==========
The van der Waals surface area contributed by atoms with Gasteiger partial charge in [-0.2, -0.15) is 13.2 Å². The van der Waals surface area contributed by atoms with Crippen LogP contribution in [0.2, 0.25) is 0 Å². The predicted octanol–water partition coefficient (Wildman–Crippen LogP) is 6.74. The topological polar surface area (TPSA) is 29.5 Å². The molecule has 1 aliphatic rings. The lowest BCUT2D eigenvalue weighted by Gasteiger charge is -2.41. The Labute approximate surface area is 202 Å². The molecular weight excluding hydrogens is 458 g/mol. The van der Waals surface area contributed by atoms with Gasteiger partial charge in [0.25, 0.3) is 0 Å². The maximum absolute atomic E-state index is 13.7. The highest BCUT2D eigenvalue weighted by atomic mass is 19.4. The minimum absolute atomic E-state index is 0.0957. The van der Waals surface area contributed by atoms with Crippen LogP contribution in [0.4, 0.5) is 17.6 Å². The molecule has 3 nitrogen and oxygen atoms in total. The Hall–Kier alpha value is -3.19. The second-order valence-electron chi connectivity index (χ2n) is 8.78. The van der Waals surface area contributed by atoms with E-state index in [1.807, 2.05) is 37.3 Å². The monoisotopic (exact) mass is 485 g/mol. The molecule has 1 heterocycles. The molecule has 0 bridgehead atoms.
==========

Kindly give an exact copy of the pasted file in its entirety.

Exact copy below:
The van der Waals surface area contributed by atoms with Gasteiger partial charge in [-0.2, -0.15) is 13.2 Å². The van der Waals surface area contributed by atoms with Crippen LogP contribution in [0.2, 0.25) is 0 Å². The predicted octanol–water partition coefficient (Wildman–Crippen LogP) is 6.74. The topological polar surface area (TPSA) is 29.5 Å². The molecule has 1 aliphatic rings. The lowest BCUT2D eigenvalue weighted by Gasteiger charge is -2.41. The Labute approximate surface area is 202 Å². The molecular weight excluding hydrogens is 458 g/mol. The van der Waals surface area contributed by atoms with Gasteiger partial charge in [0.25, 0.3) is 0 Å². The maximum absolute atomic E-state index is 13.7. The highest BCUT2D eigenvalue weighted by atomic mass is 19.4. The minimum absolute atomic E-state index is 0.0957. The van der Waals surface area contributed by atoms with Crippen LogP contribution in [0.4, 0.5) is 17.6 Å². The molecule has 3 nitrogen and oxygen atoms in total. The Hall–Kier alpha value is -3.19. The second-order valence-electron chi connectivity index (χ2n) is 8.78. The van der Waals surface area contributed by atoms with E-state index in [1.807, 2.05) is 37.3 Å². The monoisotopic (exact) mass is 485 g/mol. The molecule has 1 heterocycles. The molecule has 0 bridgehead atoms.